|part of the soft sculpture exhibit|
|Eslinger the Dragon, and his beautiful wings|
So, if you haven't guessed, I'm an fantastical beasts kind of person. Have always loved fairy tales - I'm loving ABC's Once Upon a Time with it's undercurrents of the redemption of creation. Something about fairytales that has always fascinated me is relates to a principle of physics - to every action there is an equal and opposite reaction. Now it took us until Newton to put stuff like that into words, but somewhere, people had an understanding of this in their subconcious. Death curses broken love. Even Russian fairytales - take Sleeping Beauty, for example. Story didn't end - sorry, Disney - with the Philip and Aurora dancing in the castle with Aurora's magic pink-and-blue gown (purple, ladies? nice compromise there, what say?) Aurora and Philip move in with none other than Philip's mother. Maybe it was step mother, that part is a little dicey, and of course, it would have been rude to toss her out on her ear just because the young couple is ready to start life together. Aurora and Philip have two beautifully radiant children, a boy and a girl, and everything is wonderful until Philip has to ride off to war, leaving behind Aurora and the children. And Grandmere. Who, at this point it is incumbent to mention, is an ogress. An ogress with a tooth for manflesh, as the Orcs put it. In this case, her grandchildren.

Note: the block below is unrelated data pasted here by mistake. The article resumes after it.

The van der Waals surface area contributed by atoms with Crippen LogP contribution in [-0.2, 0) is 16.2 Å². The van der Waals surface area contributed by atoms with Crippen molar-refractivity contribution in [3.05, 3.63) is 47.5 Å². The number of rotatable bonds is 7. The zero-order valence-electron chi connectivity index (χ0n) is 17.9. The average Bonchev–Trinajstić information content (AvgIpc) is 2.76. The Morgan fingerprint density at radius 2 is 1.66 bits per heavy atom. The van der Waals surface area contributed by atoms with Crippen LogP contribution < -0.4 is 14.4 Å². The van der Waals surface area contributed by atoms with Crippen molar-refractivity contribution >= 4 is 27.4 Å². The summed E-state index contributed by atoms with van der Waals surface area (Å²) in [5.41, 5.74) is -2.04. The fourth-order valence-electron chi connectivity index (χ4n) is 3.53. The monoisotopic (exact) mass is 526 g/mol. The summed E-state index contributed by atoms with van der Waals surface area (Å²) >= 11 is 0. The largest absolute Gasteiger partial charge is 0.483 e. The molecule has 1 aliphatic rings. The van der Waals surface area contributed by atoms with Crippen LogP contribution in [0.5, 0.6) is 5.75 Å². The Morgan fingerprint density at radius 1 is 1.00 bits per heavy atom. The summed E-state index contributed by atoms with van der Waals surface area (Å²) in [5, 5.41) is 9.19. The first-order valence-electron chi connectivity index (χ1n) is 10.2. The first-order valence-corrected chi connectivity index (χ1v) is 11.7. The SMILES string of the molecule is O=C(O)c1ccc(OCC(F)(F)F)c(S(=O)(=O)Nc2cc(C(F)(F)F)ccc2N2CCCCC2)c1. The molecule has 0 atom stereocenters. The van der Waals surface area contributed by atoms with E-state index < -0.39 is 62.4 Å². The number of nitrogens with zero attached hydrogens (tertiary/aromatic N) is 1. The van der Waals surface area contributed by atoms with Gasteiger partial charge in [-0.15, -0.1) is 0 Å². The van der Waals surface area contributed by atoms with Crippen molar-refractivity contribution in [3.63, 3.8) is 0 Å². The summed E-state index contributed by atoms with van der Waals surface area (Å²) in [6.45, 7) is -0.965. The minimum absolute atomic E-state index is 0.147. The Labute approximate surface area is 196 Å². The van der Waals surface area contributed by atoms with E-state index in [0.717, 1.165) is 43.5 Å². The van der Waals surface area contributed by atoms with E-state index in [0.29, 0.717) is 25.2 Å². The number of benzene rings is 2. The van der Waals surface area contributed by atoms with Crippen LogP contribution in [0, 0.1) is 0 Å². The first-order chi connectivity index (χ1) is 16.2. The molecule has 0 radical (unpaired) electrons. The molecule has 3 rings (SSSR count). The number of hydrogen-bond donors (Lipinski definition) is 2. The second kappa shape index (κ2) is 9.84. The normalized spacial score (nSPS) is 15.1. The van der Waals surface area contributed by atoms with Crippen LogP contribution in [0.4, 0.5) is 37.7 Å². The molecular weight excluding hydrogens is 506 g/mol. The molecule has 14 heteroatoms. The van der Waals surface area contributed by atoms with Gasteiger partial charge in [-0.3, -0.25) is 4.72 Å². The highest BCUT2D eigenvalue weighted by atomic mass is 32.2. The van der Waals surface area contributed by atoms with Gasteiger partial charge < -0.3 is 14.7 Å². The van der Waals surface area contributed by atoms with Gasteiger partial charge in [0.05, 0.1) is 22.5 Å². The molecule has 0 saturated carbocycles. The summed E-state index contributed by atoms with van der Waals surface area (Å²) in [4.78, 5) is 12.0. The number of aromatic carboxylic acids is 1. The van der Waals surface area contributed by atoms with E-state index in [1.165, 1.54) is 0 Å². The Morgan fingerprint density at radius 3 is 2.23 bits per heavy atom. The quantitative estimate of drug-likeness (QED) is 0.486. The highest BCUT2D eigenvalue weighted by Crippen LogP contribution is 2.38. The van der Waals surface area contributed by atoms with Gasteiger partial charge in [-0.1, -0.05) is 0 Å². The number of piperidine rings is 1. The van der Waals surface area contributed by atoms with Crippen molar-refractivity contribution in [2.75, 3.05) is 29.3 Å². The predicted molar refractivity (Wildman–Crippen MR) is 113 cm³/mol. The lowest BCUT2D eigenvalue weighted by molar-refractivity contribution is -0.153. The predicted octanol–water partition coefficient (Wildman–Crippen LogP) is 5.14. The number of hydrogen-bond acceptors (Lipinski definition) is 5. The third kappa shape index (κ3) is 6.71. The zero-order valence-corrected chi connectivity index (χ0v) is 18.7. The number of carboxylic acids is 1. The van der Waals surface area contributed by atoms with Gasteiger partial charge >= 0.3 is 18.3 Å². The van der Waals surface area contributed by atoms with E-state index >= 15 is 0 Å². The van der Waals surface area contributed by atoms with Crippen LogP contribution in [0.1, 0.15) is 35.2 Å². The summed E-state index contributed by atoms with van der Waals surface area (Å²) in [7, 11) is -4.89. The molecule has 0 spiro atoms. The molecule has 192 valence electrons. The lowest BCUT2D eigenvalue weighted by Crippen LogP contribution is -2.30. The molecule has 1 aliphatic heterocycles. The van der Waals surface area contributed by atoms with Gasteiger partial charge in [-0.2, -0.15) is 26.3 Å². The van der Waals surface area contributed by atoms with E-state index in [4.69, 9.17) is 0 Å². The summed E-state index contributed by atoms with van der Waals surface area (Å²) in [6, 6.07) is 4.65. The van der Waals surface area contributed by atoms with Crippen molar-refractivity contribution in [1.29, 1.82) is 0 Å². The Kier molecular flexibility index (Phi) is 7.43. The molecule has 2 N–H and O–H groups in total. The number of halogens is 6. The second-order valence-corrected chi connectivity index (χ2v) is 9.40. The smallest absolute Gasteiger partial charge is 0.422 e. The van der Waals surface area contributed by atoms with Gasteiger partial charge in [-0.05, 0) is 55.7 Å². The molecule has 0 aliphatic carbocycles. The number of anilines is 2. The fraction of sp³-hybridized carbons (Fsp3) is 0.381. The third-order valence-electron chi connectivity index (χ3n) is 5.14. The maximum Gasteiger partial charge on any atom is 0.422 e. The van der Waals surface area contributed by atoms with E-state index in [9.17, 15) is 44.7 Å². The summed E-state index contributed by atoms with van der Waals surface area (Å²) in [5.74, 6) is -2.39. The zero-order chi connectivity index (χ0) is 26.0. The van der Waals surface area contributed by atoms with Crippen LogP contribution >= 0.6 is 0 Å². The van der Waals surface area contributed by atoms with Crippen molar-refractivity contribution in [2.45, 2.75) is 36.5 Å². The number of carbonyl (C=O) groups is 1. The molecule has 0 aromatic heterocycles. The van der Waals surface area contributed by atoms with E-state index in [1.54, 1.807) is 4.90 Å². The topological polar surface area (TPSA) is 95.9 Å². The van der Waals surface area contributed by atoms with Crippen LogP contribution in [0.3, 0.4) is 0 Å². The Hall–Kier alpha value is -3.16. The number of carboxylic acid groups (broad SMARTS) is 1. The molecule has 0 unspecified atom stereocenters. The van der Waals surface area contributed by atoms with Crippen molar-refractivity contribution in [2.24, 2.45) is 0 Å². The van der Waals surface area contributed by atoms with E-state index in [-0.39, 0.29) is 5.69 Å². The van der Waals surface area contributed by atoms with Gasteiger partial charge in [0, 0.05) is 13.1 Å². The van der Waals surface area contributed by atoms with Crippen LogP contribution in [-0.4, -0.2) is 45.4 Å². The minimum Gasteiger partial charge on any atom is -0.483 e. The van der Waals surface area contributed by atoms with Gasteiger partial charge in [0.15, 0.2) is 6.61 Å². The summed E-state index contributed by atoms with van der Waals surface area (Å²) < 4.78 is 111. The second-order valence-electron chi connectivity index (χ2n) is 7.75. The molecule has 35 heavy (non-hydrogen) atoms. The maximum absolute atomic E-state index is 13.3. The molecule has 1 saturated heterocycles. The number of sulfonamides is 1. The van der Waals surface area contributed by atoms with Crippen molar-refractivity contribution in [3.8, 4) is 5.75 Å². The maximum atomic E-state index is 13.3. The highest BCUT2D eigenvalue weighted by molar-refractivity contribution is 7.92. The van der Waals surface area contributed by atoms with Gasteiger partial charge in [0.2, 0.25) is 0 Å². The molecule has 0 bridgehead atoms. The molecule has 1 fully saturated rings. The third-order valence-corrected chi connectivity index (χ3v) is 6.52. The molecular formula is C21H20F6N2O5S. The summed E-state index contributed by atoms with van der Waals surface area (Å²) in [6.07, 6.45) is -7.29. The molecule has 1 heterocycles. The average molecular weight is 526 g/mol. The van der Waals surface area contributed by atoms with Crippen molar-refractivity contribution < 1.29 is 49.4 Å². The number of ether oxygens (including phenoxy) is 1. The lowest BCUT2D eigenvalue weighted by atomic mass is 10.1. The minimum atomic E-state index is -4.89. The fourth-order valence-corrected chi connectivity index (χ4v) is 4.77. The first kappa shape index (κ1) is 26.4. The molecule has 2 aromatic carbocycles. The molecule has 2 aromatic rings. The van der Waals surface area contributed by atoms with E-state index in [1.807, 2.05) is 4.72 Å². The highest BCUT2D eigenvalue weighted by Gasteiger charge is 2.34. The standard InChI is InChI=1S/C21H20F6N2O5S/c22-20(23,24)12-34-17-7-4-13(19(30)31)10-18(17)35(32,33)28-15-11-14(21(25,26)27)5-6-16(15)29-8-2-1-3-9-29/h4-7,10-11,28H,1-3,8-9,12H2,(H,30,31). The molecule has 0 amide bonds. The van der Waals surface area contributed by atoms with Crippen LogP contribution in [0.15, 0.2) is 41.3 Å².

So for a recap up to this point; death curse, love everlasting, cannibalistic grandma. What is the chief cook supposed to do when the Queen asks for her grandson trussed on a platter as a turkey? Kidnap the boy and serve up veal instead. This sounds vaguely familliar... who else asked for manflesh served up in cold blood? Snow White's step mother, who was handed the heart of a doe instead. Our poor chief cook does the veal trick again with the granddaughter, and finally, needing something a little bigger than a calf to serve up for an adult woman, serves up venison in place of lovely Aurora, who meanwhile is reunited with her children in the deep places of the castle for their protection.
The story ends with Gramma getting her comeuppance. Curse, antidote, curse, antidote. Equal and opposite reaction. I'm fairly certain it is a literary device with an actual name; what this is I don't know. I do know it is a universal theme, even if it means that the protagonists beat the odds by being united in death as stars, or rivers, or things of that nature. We all know this, even if we say "Yes, but the world doesn't work that way, good doesn't always triumph over evil." Not immediately, no.
But ask anyone who, while dealing with an immediate problem, left loose ends in the form of infant children to survive. It came full circle.